Stanford concluded the 121st Penn Relays on Saturday with three relay teams in action, but no events were more unusual than the men's 4xMile.
Stanford was third in that race, and also placed fourth in the women's 4x800 and fifth in the men's 4x800 at Franklin Field. The Cardinal now returns home to compete in the Payton Jordan Invitational, the country's premier distance-running meet, on May 2 at Cobb Track and Angell Field.
The 4xMile was uneventful until the anchor leg, and then it changed because of the presence of Oregon sophomore Edward Cheserek. The multiple NCAA champion possesses a lethal kick, and no one wanted to match his pure speed in an honest race.
The result was a pace that became so slow that it was almost a walk. Cheserek got the baton in front, but immediately slowed and moved into lane two, inviting Villanova's Jordan Williamsz to take the lead. Williamsz didn't bite. Neither did Stanford anchor Sean McGorty in third.
Suddenly, a race that had been somewhat separated over the first three legs slowed so much that nearly every team was back in contention, while running in a tight, slow pedestrian pack with no one willing to take control.
"Before the race, Coach (Chris Miltenberg) and I talked about playing poker with the other guys and working on my finish," Stanford anchor Sean McGorty said. "We had no idea it was going to be like that though. It was pretty ridiculous."
At one point, Georgetown's Ahmed Bile sprinted into the lead, forcing others to start to chase, only for Bile to immediately slam on the brakes, as the momentum of others swept them past.
"Cheserek didn't want to lead and Williamsz wasn't going to take it either. I thought about taking it, but realized I just didn't want to set the pace for everyone else," McGorty said. "Some points it felt like we were walking, but I just tried to prep myself for the last lap."
Finally, Wisconsin's Joe Hardy bolted into the lead and the race was on. But, for Cheserek, his unwillingness to push the pace ultimately was his undoing. When he did sprint, Williamz was able to stay with him, while McGorty was unable to keep up.
"Those two got away from me with about 150 left, but I tried to stay focused and keep finishing strong even though I wouldn't be able to win," McGorty said.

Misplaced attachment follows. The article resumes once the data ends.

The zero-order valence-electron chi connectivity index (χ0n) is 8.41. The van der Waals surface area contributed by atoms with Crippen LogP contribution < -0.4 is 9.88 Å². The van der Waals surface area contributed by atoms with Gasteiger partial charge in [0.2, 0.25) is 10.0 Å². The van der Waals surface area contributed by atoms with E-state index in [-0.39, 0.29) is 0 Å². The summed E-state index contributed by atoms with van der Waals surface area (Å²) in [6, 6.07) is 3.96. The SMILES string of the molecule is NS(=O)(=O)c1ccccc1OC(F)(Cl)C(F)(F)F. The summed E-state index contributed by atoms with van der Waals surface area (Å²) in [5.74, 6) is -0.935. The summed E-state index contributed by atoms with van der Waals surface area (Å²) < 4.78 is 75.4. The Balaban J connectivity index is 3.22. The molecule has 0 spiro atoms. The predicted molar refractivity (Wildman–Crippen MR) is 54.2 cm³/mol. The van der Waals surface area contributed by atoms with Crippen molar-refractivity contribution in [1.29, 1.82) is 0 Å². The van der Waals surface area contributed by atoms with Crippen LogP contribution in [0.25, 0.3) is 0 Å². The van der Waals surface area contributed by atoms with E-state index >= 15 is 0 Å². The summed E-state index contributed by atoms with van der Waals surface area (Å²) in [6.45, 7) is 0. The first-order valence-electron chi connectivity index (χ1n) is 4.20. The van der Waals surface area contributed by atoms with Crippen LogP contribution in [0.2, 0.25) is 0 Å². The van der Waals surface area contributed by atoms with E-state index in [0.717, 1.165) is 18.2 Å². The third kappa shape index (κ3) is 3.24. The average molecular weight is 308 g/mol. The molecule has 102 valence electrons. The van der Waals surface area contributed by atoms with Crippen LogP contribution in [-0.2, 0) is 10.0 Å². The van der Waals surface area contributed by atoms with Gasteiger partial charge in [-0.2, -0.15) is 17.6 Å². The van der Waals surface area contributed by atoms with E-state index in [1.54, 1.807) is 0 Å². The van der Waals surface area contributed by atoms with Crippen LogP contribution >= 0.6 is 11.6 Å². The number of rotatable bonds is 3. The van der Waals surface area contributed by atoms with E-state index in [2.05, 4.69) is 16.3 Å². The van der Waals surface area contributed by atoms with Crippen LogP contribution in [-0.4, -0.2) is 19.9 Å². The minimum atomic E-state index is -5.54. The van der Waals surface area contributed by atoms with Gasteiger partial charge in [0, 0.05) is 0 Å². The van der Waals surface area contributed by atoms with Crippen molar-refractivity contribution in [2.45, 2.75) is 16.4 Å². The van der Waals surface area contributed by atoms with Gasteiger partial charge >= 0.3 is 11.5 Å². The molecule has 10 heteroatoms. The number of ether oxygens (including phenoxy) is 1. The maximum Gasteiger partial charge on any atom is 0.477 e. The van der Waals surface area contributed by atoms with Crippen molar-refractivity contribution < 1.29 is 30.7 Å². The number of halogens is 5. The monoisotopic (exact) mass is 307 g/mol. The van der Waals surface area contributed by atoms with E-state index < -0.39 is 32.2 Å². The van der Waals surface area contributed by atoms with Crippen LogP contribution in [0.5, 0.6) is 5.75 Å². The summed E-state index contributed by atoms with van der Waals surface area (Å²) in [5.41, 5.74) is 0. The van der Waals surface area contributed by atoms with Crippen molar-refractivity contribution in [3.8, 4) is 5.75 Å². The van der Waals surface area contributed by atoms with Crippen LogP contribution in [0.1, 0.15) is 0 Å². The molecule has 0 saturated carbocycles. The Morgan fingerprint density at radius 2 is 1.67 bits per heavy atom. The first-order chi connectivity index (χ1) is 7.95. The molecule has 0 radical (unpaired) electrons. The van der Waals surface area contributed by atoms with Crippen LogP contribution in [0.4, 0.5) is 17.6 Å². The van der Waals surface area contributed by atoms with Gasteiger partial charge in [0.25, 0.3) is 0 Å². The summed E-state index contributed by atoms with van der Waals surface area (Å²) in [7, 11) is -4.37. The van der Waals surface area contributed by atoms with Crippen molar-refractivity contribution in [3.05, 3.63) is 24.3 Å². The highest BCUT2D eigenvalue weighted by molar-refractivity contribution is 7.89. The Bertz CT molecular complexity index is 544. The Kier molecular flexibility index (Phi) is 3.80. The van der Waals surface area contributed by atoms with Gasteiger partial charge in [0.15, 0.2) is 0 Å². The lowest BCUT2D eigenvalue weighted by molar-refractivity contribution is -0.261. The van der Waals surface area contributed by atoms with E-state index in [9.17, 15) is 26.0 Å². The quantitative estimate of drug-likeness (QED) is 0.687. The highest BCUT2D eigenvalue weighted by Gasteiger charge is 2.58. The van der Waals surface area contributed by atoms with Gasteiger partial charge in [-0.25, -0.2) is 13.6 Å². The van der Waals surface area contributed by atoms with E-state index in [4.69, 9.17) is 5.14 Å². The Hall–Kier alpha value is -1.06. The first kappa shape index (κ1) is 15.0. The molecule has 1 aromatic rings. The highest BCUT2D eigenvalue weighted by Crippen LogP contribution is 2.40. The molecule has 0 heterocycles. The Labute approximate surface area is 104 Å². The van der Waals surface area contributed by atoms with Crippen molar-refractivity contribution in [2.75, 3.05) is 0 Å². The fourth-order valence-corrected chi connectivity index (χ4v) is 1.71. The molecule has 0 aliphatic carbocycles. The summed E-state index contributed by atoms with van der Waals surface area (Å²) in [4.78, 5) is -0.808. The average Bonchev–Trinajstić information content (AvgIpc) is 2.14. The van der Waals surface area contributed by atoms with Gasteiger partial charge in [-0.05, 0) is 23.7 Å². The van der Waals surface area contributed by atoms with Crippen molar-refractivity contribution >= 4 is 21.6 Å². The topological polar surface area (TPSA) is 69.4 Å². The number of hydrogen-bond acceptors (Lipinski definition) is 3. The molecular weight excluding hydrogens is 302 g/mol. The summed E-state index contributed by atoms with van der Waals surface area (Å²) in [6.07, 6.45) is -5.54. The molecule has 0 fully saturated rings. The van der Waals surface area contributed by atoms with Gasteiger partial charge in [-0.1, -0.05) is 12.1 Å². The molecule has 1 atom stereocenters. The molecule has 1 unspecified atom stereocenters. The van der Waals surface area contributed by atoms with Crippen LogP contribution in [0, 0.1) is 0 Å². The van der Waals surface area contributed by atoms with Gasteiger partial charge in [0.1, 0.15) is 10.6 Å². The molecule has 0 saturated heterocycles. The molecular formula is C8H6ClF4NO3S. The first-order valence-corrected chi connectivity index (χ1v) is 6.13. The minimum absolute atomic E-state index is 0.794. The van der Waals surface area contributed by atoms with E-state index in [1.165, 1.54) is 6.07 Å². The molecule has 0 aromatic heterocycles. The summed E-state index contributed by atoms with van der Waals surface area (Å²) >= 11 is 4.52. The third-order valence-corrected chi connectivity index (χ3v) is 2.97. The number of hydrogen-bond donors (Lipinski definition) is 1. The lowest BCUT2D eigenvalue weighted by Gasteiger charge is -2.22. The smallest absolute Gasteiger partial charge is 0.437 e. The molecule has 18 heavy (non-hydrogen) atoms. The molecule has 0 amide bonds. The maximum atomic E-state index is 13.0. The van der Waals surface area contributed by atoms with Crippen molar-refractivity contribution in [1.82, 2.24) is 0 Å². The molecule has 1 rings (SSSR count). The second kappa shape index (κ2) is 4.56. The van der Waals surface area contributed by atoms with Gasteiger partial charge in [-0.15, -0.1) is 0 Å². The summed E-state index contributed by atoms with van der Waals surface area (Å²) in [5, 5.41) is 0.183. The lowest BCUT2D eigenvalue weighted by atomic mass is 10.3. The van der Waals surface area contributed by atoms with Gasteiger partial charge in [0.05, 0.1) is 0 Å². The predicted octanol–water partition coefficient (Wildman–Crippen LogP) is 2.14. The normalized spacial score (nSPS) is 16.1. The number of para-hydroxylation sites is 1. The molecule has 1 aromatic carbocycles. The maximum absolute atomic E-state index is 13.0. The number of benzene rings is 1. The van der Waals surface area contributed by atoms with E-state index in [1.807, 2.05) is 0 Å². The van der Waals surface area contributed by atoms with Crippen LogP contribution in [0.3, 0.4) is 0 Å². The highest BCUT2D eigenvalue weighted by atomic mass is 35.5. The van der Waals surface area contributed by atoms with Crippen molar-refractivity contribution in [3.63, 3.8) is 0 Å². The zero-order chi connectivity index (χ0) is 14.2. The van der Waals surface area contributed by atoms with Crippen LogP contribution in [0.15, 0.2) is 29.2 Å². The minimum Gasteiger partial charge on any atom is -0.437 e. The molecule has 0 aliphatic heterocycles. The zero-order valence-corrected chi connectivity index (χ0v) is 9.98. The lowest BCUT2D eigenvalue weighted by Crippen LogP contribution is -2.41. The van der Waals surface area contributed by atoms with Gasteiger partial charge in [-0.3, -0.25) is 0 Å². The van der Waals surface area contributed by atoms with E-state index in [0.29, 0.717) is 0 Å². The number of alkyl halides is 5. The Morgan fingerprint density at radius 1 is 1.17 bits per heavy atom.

Williamz fed off the hometown crowd of more than 40,000 and outran Cheserek down the stretch to give Villanova the victory in 16:18.07 and Stanford was third in 16:20.44.
Stanford's splits were 4:02.2 for Thomas Coyle, 4:01.8 for Erik Olson, 4:04.3 for Jack Keelan, and 4:11.2 by McGorty.
In the women's 4x800, freshman Olivia Baker ran a 2:05.82 second leg to put Stanford into third and then fell onto the track in exhaustion after handing off to Anna Laman. The sophomore hung tough with Villanova and Georgetown in a three-runner pack before they broke away near the end of the third leg.
The Cardinal ran 8:33.95 with the team of Malika Waschmann (2:10.16), Baker, Laman (2:08.78), and Claudia Saunders (2:09.20). For Saunders, it was her third race in three days. On Friday, she anchored Stanford to victory in the 4x1500. It was Stanford's first Penn Relays victory since 2006.
The men's 4x800 featured a foursome of Justin Brinkley (1:51.31), Luke Lefebure (1:49.71), Coyle (1:51.50), and Scott Buttinger (1:48.66).
In Berkeley on Saturday, Stanford sophomore Jaak Uudmae made his collegiate debut in his specialty and set a personal best in the triple jump at the Brutus Hamilton Challenge at Edwards Stadium.
Uudmae, a freshman in eligibility, cracked 50 feet for the first time with a jump of 50-3 1/2 to place third. Winning was Marcus Robinson (52-7 1/4), a Stanford volunteer assistant coach.
Uudmae's performance came one day after winning the high jump at the Brutus Hamilton Open with a personal best of 6-10 3/4, (No. 9 in Stanford history) and during a year in which he has set bests in the long jump in all but one meet.
"This weekend, Jaak continued to show why we are so excited about him and his long-term potential now in all three jumps," Stanford jumps coach Michael Eskind said.
Even with a shortened approach run, Uudmae may have gotten himself a qualifying mark for the NCAA West Prelims.
"I can't wait to see what he does next weekend and beyond," Eskind said.
Stanford athletes earned two victories Saturday: Dylan Duvio won the men's pole vault at a season-best 17-1 and Daryth Gayles captured the women's long jump at 19-0.
Isaiah Brandt-Sims was second in the men's 100 meters in 10.55, just 0.02 off the personal best he ran two weeks earlier at the Big Meet. Another freshman, redshirt Patrick Perrier, was second in the 800 in a lifetime best 1:50.77.
Sophomore Vanessa Fraser continued her outstanding year by dropping her personal best in the 1,500 by four seconds. Fraser's 4:26.30 was good for third. She has dropped her lifetime bests significantly at three distances this year -- the 1,500, 3,000, and 5,000.
In the women's discus, Stanford grad Summer Pierson won with a throw of 187-5 with Stanford's Valarie Allman second at 176-11.